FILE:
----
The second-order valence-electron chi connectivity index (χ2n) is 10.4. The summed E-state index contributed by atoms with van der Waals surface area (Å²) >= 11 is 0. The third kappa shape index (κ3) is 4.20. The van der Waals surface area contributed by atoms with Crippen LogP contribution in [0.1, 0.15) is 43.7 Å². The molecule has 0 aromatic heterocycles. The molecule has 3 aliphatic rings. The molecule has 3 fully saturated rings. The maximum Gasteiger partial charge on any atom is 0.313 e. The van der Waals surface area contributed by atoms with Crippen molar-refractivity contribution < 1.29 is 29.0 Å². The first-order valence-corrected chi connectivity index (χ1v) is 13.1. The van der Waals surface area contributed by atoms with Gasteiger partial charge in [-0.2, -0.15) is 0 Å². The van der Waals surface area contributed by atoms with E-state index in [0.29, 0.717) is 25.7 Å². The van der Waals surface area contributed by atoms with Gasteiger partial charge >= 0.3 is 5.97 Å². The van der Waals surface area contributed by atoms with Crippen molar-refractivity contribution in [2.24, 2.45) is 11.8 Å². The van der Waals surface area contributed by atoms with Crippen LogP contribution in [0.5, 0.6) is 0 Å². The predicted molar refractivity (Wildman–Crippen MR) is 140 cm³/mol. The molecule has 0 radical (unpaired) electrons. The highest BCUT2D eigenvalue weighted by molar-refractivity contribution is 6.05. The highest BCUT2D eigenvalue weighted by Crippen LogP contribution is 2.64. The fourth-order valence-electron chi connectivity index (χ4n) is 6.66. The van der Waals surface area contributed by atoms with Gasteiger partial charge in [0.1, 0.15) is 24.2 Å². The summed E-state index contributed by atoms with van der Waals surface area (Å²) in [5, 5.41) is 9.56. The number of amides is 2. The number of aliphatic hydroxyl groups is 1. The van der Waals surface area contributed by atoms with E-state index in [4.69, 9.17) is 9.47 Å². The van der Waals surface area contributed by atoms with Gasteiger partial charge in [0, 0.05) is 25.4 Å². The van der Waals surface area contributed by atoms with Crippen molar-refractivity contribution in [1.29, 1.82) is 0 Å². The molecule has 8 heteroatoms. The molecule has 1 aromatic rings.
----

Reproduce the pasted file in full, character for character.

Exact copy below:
The second-order valence-electron chi connectivity index (χ2n) is 10.4. The summed E-state index contributed by atoms with van der Waals surface area (Å²) >= 11 is 0. The third kappa shape index (κ3) is 4.20. The van der Waals surface area contributed by atoms with Crippen LogP contribution in [0.1, 0.15) is 43.7 Å². The molecule has 0 aromatic heterocycles. The molecule has 3 aliphatic rings. The molecule has 3 fully saturated rings. The maximum Gasteiger partial charge on any atom is 0.313 e. The van der Waals surface area contributed by atoms with Crippen molar-refractivity contribution < 1.29 is 29.0 Å². The first-order valence-corrected chi connectivity index (χ1v) is 13.1. The van der Waals surface area contributed by atoms with Gasteiger partial charge in [-0.2, -0.15) is 0 Å². The van der Waals surface area contributed by atoms with E-state index in [0.29, 0.717) is 25.7 Å². The van der Waals surface area contributed by atoms with Gasteiger partial charge >= 0.3 is 5.97 Å². The van der Waals surface area contributed by atoms with Crippen molar-refractivity contribution in [2.24, 2.45) is 11.8 Å². The van der Waals surface area contributed by atoms with Crippen LogP contribution in [0.5, 0.6) is 0 Å². The predicted molar refractivity (Wildman–Crippen MR) is 140 cm³/mol. The molecule has 0 radical (unpaired) electrons. The highest BCUT2D eigenvalue weighted by molar-refractivity contribution is 6.05. The highest BCUT2D eigenvalue weighted by Crippen LogP contribution is 2.64. The fourth-order valence-electron chi connectivity index (χ4n) is 6.66. The van der Waals surface area contributed by atoms with Gasteiger partial charge in [0.1, 0.15) is 24.2 Å². The summed E-state index contributed by atoms with van der Waals surface area (Å²) in [5, 5.41) is 9.56. The number of amides is 2. The number of aliphatic hydroxyl groups is 1. The van der Waals surface area contributed by atoms with E-state index in [4.69, 9.17) is 9.47 Å². The van der Waals surface area contributed by atoms with Gasteiger partial charge in [0, 0.05) is 25.4 Å². The van der Waals surface area contributed by atoms with Crippen molar-refractivity contribution in [1.29, 1.82) is 0 Å². The molecule has 8 heteroatoms. The molecule has 1 aromatic rings.